We are waiting for a jump in prices and the dollar rate.
Belarusians every day feel the inflation, which in our country has broken a five-year record. Separate goods, as journalists considered, have risen in price even by 180%.
Former head of the National Bank of Belarus Stanislau Bahdankevich told Charter97.org the reason for this.
The reason is the state of the economy. I mean, there's not just one reason for this. There are a number of factors that affect the stability of the economy. These are big problems with bad loans. The money went to some events, but they turned out to be ineffective and did not pay off. We have formed an excess money supply, and this always leads to higher prices.
This is also due to errors in foreign and domestic trade. I just read that the share of domestic goods in our trade turnover turned out to be the lowest in the last ten years or more. Our products turn out to be inefficient, of lower quality than imported ones. This also had an impact, as did a lot of other things.
— Last year, the authorities tried to hide the real significance of inflation. Why do you think the National Bank and Belstat resorted to such frauds?
— I think that even now this inflation is not 10 percent. This is a political component: it is necessary to show that Belarus “continues to stand unbendingly” under the sanctions, to show that “our government is the smartest and most effective”, that “we don’t need democracy”, that “we need a repressive totalitarian regime”, that “with everything is stable under this regime”.
If we talk about those indicators that affect inflation, then this is the growth of broad money supply. Over the past year, our broad money supply has increased by 6.6 percent, that is, it is not that big, but among this broad money supply, our ruble money supply has grown several times. This means that miscalculations were made somewhere, they invested in rubles. Rubles were invested in the economy, but it did not give a return, did not give a return. And it affected inflation too. We have a lot of factors in the aggregate, including the rise in prices. And the price increase is not 10% in reality, but at least 15%.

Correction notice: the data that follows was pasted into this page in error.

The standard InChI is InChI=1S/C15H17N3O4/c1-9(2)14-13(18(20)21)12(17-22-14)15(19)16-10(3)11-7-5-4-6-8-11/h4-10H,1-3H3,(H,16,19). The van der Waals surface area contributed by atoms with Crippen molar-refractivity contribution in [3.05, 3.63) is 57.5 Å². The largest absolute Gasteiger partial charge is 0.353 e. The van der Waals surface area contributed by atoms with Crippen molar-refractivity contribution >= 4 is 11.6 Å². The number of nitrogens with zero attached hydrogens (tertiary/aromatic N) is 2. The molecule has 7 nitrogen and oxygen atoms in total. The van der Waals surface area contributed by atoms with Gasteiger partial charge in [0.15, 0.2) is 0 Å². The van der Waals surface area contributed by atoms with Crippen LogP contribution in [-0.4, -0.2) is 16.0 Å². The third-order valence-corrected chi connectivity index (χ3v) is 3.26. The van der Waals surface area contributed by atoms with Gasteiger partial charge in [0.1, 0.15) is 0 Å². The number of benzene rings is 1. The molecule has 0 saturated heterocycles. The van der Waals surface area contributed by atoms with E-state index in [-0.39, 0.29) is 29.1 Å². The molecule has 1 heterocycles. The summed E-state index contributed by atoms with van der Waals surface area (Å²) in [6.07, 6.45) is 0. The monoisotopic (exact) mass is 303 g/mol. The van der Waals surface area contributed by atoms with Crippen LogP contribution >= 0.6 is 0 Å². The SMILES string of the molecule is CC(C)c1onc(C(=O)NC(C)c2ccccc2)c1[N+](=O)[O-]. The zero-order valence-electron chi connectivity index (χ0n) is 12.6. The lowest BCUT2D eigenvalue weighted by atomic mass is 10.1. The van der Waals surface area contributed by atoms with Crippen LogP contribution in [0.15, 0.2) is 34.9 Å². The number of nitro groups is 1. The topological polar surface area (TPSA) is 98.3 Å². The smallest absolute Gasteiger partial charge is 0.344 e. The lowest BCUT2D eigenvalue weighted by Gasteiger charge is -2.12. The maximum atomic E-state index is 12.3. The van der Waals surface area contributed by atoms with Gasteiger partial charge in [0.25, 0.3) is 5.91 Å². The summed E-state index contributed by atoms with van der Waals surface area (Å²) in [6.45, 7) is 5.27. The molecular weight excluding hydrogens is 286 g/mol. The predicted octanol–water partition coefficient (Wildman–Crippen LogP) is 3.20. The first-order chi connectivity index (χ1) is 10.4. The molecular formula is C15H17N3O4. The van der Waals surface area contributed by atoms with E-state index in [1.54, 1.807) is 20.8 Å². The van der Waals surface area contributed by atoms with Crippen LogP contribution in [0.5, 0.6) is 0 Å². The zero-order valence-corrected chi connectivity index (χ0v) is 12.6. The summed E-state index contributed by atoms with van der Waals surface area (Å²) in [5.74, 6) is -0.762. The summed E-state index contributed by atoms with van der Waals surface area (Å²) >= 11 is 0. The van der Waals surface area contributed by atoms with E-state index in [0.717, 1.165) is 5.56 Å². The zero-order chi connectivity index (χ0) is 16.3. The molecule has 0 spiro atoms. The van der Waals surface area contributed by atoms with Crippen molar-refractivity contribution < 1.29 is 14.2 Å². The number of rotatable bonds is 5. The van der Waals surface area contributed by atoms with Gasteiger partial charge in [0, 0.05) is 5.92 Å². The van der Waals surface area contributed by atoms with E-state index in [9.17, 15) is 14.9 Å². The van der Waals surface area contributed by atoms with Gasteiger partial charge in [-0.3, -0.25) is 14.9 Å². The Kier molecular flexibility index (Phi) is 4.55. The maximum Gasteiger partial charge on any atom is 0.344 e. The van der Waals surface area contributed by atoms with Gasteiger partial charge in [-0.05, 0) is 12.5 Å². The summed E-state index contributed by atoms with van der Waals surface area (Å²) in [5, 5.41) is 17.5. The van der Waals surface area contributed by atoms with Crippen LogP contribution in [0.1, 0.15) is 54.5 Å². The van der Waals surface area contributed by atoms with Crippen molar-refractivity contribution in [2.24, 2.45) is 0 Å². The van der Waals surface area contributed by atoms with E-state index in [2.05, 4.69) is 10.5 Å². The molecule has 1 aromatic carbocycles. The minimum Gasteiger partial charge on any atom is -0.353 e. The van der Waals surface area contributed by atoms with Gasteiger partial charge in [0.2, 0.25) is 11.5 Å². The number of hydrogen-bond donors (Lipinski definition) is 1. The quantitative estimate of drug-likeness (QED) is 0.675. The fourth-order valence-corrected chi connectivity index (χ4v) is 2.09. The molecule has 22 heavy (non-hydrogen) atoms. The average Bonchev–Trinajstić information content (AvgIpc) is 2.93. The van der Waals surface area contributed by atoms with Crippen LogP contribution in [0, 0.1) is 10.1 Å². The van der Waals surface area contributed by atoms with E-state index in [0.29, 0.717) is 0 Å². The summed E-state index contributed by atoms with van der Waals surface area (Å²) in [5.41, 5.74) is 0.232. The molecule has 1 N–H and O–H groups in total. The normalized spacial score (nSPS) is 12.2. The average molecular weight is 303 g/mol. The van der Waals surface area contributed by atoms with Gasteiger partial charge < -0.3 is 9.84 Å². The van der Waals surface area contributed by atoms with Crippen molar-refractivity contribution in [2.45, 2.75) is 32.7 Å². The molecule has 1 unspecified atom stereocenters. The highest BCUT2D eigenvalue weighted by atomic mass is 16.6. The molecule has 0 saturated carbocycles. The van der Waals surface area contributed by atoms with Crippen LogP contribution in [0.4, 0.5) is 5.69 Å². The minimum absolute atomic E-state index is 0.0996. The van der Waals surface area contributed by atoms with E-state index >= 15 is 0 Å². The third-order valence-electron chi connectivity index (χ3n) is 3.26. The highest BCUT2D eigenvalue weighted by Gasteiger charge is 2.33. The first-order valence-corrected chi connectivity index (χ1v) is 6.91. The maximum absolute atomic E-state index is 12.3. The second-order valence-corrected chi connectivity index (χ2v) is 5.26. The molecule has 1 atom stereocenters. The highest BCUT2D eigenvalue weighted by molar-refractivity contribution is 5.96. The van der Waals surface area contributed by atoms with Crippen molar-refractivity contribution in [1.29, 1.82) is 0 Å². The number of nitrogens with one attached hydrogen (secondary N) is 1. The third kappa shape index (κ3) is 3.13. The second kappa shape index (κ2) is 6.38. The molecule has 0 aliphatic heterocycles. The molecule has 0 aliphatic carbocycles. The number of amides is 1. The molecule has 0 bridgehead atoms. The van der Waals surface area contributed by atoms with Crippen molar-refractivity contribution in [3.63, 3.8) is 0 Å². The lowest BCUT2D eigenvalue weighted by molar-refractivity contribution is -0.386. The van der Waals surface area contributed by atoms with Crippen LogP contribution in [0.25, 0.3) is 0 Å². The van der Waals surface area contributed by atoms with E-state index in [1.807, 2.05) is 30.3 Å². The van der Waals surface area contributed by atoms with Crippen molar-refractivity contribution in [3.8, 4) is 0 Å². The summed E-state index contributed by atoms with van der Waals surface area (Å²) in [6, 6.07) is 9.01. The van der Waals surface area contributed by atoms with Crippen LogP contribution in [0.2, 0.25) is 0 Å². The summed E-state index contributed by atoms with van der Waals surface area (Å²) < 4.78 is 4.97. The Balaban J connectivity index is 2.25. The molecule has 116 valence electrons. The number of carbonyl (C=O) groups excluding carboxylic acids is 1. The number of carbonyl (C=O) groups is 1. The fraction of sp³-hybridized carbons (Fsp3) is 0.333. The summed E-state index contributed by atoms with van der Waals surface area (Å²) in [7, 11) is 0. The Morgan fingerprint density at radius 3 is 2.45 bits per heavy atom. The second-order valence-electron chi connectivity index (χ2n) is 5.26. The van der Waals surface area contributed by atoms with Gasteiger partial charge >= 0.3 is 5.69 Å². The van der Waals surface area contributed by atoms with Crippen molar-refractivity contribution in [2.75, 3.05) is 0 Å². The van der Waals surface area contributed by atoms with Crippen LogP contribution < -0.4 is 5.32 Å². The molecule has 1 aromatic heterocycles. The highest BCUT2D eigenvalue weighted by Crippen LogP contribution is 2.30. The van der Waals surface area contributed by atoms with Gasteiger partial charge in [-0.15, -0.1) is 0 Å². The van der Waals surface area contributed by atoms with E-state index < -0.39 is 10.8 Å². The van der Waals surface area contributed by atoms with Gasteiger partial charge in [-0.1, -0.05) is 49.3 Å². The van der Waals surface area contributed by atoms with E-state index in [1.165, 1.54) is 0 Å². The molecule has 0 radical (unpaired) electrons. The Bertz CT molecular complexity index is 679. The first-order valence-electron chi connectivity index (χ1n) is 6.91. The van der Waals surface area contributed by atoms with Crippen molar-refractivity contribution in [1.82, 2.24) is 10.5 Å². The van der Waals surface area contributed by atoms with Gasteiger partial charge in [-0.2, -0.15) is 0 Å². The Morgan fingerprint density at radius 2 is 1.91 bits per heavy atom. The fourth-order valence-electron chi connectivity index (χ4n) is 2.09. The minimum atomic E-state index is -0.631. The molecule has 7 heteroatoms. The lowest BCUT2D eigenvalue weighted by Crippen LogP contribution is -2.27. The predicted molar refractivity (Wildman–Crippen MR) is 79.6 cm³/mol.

And why are they lowering it? Maybe there is something wrong with the methodology itself. Already when I was there, our people did internships in the West, back in the 90s the methodology was studied. But it must be used wisely. Perhaps the wrong goods are taken, which leads to a distortion of the market. We see an increase in prices for literally all consumer goods in our country, they are much higher than 10% per year. That is, inflation is even higher. And why it is underestimated is the policy of the totalitarian government headed by Lukashenka.
— Recently it became known that the authorities froze the prices of a number of products. Will it help fight inflation?
— Freezing prices sometimes, when there is speculation, helps for a short period of time. You can freeze prices for a month, two, or six months. It is simply impossible to freeze prices for the future. The price is affected by taxation, and value added tax, and so on. The price of the final product must also rise, otherwise enterprises will not be able to function normally. Therefore, freezing prices is a dead end.
But if for some short period of time, say, some goods have not been delivered, and such a method is used, then this is one question, sometimes it is acceptable. But if you look at the future, the market will determine the price itself. And therefore, regulation should take place through taxation, through reserve stocks of goods, through the fight against monopoly.
There are well-known methods of fighting inflation, not administrative ones. But our government administers everywhere. This is a totalitarian government, so it uses this lever the most, but here we must look to the future.
— Will inflation continue to gain momentum?